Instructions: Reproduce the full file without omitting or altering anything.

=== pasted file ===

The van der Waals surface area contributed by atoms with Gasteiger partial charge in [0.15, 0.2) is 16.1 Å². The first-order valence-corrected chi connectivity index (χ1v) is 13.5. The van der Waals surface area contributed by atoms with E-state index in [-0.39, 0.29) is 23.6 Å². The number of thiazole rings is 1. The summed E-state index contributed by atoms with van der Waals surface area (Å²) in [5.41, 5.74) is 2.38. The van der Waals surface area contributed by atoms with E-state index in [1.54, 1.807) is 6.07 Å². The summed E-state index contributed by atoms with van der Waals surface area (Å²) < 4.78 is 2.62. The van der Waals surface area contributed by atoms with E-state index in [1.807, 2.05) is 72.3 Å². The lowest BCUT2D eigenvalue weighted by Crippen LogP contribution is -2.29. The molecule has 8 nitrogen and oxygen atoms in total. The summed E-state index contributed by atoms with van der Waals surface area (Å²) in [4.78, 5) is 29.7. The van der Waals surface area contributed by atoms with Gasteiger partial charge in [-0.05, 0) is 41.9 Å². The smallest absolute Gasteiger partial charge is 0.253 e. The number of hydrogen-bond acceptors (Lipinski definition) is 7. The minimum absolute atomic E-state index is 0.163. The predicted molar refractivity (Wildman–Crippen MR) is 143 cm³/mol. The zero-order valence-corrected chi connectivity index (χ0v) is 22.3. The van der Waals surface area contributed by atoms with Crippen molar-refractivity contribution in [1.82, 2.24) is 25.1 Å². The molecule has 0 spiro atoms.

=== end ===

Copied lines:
The van der Waals surface area contributed by atoms with Gasteiger partial charge in [0.15, 0.2) is 16.1 Å². The first-order valence-corrected chi connectivity index (χ1v) is 13.5. The van der Waals surface area contributed by atoms with E-state index in [-0.39, 0.29) is 23.6 Å². The number of thiazole rings is 1. The summed E-state index contributed by atoms with van der Waals surface area (Å²) in [5.41, 5.74) is 2.38. The van der Waals surface area contributed by atoms with E-state index in [1.54, 1.807) is 6.07 Å². The summed E-state index contributed by atoms with van der Waals surface area (Å²) < 4.78 is 2.62. The van der Waals surface area contributed by atoms with E-state index in [1.807, 2.05) is 72.3 Å². The lowest BCUT2D eigenvalue weighted by Crippen LogP contribution is -2.29. The molecule has 8 nitrogen and oxygen atoms in total. The summed E-state index contributed by atoms with van der Waals surface area (Å²) in [4.78, 5) is 29.7. The van der Waals surface area contributed by atoms with Gasteiger partial charge in [-0.05, 0) is 41.9 Å². The smallest absolute Gasteiger partial charge is 0.253 e. The number of hydrogen-bond acceptors (Lipinski definition) is 7. The minimum absolute atomic E-state index is 0.163. The predicted molar refractivity (Wildman–Crippen MR) is 143 cm³/mol. The zero-order valence-corrected chi connectivity index (χ0v) is 22.3. The van der Waals surface area contributed by atoms with Crippen molar-refractivity contribution in [1.82, 2.24) is 25.1 Å². The molecule has 0 spiro atoms.